Spaces

Old Meets Modern in Temple Coffee’s Latest Store Design

Written by Sarah

Balance. It might be the most sought-after element of good design, finding that just-right mix of high and low, bold and minimal, old and new.

The latest Temple Coffee location in Sacramento does just that. The coffee roaster’s new shop at 22nd and K (just a quick skip from Lumens HQ) has quickly become a beacon of buzzworthy design in Midtown, thanks to an effortless balance of rustic finishes, modern accents and a penny tile floor so well-loved that it has its own hashtag.

We were eager to learn more, so we caught up with Temple Coffee CEO Sean Kohmescher to hear how the design for this striking new addition came to be.

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Thanks to large north- and west-facing windows, the shop didn’t need an excessive lighting plan. The Dallas Chandelier by Arteriors serves as a showpiece in the center of the space.

This is Temple’s 5th location in Sacramento. What was different about designing it?

I tried to work with the space, in general. When I see a space, I don’t try to make a circle fit into a square, so to speak. This space had a full brick exterior [and] large formatted windows. One of the few things remaining were the original trusses—this was originally a 2-story building. We wanted to keep the element of the trusses, and highlight them. Most people paint them a
ll white or all black. I didn’t want to take that route. We started there and continued that wood building/barn feel throughout the whole space.

I’m very much into modern design. We used Douglas fir in the ceiling and furniture, so its old-world woods and finishes used in a modern way. When I think of Midtown, I think of it as being very eclectic. There’s modern going on, but there’s Old Sacramento, which is cowboy country town. I wanted to bring those elements together.

What do you hope the space feels like?

Most of our shops, we don’t design them to be coffee houses. We design them to be living spaces. If you go to any of the shops, it could be anyone’s kitchen. You could live in this space, or at least that is the intention. It’s a mix of new and old and art.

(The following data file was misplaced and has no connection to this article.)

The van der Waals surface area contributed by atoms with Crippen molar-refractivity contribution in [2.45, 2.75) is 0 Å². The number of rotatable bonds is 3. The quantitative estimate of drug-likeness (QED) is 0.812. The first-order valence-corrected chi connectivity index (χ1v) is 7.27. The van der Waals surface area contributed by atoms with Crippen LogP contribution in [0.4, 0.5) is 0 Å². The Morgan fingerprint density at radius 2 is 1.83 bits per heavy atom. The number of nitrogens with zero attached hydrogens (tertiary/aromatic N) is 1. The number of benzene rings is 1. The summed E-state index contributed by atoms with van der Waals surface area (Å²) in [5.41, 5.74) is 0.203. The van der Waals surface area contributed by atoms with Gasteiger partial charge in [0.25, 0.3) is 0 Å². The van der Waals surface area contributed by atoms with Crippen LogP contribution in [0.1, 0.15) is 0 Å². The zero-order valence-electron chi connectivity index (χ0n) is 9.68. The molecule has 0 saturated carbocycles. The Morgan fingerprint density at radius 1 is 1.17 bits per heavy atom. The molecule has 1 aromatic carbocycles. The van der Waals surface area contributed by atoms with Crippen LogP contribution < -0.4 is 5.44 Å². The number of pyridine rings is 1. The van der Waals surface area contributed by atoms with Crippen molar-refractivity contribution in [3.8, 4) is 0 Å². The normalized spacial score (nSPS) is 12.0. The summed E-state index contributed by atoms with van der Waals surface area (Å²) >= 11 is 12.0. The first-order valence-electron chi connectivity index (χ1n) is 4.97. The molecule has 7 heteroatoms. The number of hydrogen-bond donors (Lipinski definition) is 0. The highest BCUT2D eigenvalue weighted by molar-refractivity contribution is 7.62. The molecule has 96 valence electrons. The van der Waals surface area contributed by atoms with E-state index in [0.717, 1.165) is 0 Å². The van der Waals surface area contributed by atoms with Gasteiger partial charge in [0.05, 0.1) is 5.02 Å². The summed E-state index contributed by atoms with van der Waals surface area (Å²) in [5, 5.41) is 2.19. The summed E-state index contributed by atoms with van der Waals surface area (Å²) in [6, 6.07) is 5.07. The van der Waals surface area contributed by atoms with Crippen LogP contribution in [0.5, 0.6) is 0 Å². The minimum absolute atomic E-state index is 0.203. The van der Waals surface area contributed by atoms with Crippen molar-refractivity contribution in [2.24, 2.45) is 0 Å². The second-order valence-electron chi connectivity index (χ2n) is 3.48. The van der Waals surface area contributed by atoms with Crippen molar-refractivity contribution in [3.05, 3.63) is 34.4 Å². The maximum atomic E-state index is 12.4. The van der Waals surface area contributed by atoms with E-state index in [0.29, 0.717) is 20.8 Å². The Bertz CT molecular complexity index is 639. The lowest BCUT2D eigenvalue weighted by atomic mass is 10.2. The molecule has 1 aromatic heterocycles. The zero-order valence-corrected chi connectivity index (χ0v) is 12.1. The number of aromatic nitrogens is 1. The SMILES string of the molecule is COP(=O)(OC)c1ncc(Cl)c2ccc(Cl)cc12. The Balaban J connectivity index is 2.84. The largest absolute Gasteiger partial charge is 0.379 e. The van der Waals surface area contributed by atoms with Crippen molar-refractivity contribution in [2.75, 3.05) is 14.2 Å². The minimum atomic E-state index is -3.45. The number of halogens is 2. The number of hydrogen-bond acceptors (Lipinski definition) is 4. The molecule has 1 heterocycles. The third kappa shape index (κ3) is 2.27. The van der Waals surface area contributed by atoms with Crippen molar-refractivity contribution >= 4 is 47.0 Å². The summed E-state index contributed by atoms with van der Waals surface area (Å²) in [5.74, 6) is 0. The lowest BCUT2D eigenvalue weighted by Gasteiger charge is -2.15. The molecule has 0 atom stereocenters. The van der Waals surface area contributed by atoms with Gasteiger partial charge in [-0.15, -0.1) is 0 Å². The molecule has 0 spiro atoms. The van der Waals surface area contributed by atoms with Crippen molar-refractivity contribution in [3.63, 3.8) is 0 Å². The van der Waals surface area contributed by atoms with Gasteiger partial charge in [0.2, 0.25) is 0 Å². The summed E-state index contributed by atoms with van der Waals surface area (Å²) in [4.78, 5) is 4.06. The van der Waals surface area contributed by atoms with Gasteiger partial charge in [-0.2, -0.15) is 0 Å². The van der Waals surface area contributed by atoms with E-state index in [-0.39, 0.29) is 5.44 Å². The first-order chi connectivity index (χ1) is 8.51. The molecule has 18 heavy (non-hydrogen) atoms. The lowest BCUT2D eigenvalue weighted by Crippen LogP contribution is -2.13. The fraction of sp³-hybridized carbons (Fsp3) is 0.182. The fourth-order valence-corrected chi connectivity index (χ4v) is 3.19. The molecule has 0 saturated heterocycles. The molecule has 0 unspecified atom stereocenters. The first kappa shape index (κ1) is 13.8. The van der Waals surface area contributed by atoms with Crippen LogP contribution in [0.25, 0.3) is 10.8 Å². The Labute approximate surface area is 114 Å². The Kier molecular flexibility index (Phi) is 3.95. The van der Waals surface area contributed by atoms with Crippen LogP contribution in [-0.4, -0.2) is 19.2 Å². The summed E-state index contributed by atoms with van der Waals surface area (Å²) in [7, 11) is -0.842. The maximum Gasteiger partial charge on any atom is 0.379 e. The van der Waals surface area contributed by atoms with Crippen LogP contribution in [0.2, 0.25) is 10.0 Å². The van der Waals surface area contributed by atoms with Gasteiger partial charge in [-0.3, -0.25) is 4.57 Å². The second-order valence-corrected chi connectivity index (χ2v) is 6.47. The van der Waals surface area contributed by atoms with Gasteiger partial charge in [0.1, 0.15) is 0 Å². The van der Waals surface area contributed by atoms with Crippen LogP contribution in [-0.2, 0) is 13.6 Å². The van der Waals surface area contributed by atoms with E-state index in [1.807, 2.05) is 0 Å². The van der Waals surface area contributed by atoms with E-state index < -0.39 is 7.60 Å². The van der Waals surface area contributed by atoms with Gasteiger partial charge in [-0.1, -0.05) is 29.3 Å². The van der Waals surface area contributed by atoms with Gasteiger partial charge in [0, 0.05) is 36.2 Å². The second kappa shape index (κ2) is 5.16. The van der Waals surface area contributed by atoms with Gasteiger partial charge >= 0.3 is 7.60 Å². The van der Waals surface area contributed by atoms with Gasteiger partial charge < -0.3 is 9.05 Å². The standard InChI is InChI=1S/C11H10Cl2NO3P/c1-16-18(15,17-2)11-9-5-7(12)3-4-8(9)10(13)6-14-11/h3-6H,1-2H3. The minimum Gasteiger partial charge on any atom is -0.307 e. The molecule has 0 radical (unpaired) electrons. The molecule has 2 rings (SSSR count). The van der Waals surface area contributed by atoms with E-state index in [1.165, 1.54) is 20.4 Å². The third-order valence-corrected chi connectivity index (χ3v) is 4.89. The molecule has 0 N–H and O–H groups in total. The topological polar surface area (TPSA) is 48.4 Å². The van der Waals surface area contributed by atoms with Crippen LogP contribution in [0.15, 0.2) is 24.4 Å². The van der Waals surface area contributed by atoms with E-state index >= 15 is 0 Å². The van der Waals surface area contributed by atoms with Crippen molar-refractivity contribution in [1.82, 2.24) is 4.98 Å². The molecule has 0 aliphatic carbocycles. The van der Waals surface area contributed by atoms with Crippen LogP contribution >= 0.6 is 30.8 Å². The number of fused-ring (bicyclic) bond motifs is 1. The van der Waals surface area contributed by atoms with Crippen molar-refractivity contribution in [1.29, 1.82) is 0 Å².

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The eclectic mix of furniture carries the antique-meets-modern vibe throughout the space. Holden Table Lamps by Hudson Valley accent the tables.

Tell us about some of the elements—everyone loves the floor.

We meant to bring a lot of attention to the ceiling, but the floors have become more popular. The floors were going to be white, octagonal tile, which reflected the original tile that was there. But I couldn’t find one that didn’t have footprints on it the moment you step on it. So we thought of what other things we could possibly do in a space like this.

My contractor’s sister suggested penny tiles. We made the tiles with a jig, hand-laying them so we could lay them into the floor a bit quicker. Two people worked on them for two months. Toward the end of installation though, we ran out of tiles, so we had 10 people in a for laying individual pennies for three days.

The space has a lot of great natural light and it seemed like you wanted to maximize that. What role does the lighting play to complement that?

I tend to like that indirect, north facing light that’s really approachable. That space has a lot of soft light with north- and west-facing windows. It gets great lighting even with the lights off, and lets you use the lighting to highlight and accent. They aren’t just functioning lights, they are beautiful and they add something to it. When the light is soft, they’re a great highlight.

There’s one statement-making light, the Dallas Chandelier by Arteriors. Why did you choose it?

I was trying to find something to bring it all together. For me, the lighting is what brings everything together. Everything can be put into place, but without the right light, it doesn’t being all the elements in. It was hugely apparent here. The chandelier is modern in shape, but antique in finish and using the bubbled glass. The light itself has elements of the space.

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The trusses were part of the building’s original design, and Sean wanted to highlight them rather than letting them fade into the background.

What’s your favorite part about the new shop?

That particular space, is an autobiography of my life. All of the elements we have in there are symbolic of me growing up and things I’ve done. There’s a lot of symbolism. The bikes—I used to be a tattooed cyclist and spent some time riding through Southeast Asia. The motorcycle—I used to own a ‘48 [Harley Davidson] Panhead, which is extremely rare, that I restored and sold. There’s a lot of stuff. A skateboard, little stuff here and there.

Thanks, Sean! If you haven’t yet, be sure to visit the new Temple Coffee location at 22nd and K in Sacramento.

Images via Instagram @templecoffeeroasters.

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Sarah

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